Super Off Road is purely an arcade title, and the game offers no tournament or season setting to extend its console life. Thus, it gets old fast as a single player experience a la Arch Rivals and other arcade hits with no depth. Super Off-Road is of course more fun with a friend, but the overall sameness of the sixteen single-screen dirt tracks doesn’t help from keeping the game repetitive as cycles from race to race. While the tracks are unique in their design and variety of obstacles, the end result is still a bunch of trucks shaking and bopping for four laps over rough terrain regardless of the particular type of terrain. The huge water tracks of Pig Bog don’t react much differently than the hills of Blaster, the bumps on Volcano Valley, and so forth. After the first loop the trucks race in the opposite direction, but that, too, isn’t much to extend the home life of this arcade game. A generic rock soundtrack and sparse sound effects round out the faithful yet mediocre feeling the game exudes. The game wears thin quickly, and I suspect anyone playing it will begin to question where the fun went.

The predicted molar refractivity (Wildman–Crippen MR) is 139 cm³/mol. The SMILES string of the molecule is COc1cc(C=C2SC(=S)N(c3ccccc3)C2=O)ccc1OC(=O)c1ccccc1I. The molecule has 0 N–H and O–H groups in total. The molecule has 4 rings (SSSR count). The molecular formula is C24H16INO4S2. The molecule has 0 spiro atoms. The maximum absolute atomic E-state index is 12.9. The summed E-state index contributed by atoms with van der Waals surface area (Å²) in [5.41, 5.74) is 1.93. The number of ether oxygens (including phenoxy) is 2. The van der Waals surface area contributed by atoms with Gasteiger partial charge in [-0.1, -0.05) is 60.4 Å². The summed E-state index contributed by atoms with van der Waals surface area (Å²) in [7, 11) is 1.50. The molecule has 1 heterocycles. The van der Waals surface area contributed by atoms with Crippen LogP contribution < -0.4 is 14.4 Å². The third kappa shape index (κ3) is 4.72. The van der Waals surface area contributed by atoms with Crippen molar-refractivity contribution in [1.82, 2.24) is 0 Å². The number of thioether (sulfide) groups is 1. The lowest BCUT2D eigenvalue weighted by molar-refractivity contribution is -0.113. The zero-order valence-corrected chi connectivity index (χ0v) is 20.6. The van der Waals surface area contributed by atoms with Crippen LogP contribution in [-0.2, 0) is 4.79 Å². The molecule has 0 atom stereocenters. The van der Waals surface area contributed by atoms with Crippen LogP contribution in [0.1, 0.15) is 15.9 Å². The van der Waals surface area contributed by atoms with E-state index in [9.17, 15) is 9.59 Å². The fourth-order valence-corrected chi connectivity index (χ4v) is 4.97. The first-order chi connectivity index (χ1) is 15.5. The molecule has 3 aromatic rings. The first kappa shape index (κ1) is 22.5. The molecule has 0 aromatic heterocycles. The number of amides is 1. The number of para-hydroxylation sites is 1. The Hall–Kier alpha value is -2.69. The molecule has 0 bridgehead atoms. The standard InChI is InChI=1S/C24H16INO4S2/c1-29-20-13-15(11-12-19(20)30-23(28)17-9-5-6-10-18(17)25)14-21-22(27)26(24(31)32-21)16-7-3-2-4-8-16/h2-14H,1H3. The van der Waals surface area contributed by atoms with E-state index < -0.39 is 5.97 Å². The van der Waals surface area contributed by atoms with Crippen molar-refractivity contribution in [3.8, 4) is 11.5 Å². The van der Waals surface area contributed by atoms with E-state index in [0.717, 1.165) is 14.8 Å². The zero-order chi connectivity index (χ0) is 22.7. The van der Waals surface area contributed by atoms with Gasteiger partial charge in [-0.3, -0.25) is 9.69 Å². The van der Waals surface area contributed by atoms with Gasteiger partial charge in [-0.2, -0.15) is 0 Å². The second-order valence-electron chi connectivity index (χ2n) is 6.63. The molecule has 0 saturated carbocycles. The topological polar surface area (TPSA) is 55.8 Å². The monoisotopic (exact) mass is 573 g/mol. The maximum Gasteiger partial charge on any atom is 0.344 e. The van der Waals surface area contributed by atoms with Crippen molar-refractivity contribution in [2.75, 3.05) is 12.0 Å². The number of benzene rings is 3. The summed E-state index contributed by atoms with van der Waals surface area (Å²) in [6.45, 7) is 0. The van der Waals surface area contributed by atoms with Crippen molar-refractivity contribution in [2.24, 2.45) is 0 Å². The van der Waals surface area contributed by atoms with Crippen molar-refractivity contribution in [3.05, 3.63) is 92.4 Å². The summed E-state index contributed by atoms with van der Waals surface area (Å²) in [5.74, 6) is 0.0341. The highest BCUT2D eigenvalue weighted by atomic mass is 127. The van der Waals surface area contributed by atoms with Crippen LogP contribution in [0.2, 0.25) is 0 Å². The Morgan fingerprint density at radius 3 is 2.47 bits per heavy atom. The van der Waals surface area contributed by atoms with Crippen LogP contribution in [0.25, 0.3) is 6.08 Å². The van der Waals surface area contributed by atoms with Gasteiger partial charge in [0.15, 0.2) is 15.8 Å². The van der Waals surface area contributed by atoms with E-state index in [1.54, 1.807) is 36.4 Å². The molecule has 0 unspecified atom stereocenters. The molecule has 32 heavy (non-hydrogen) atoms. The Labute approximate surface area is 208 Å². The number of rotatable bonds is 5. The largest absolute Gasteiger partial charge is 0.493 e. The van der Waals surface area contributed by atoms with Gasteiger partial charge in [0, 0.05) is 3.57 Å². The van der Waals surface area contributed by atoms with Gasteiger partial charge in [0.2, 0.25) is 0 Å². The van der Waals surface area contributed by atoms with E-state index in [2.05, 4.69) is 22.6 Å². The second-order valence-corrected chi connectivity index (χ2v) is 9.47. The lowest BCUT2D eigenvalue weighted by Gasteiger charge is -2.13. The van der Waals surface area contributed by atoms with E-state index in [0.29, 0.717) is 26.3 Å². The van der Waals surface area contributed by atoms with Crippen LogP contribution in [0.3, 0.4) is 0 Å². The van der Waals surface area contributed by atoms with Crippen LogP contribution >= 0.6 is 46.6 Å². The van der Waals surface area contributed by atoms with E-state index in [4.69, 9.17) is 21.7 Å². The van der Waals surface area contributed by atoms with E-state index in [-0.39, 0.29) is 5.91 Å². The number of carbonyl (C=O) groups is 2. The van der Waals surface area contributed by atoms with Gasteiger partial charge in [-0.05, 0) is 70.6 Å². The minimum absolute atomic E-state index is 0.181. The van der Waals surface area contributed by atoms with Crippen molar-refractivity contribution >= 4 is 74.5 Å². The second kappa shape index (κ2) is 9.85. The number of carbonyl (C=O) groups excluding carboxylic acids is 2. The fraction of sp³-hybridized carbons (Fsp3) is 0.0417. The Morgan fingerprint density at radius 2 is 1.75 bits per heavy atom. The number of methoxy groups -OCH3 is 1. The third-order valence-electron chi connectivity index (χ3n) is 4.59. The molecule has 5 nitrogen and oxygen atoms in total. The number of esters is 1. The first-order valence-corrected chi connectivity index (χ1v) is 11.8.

The fun was left behind at Schwegmann’s, bumping and pushing against two other strangers as we fought to stay in control of our trucks while wasting the competition. As a two-player game, Super Off Road just feels all the more hollow, and it’s a wonder why four-player support was not included in this Genesis version as it was in the NES port. Simple left/right steering and two button control (accelerate and boost) make it a game anyone can pick up and enjoy. While sometimes obstacles or the track railing can obscure the player’s truck, the vehicles themselves are pretty responsive aside from the odd spin out here or there. Ivan “Ironman” Stewart’s Super Off Road was Leland Corporation’s biggest hit before being absorbed into Tradewest, and that was due to the fantastic multi-player action, which was sadly forgotten while making the leap to the Genesis. Lackluster production and limited two-player support leave Super Off Road a weak console representation of an arcade game which ultimately will be remembered as a flash in the pan itself.
SCORE: 4 out of 10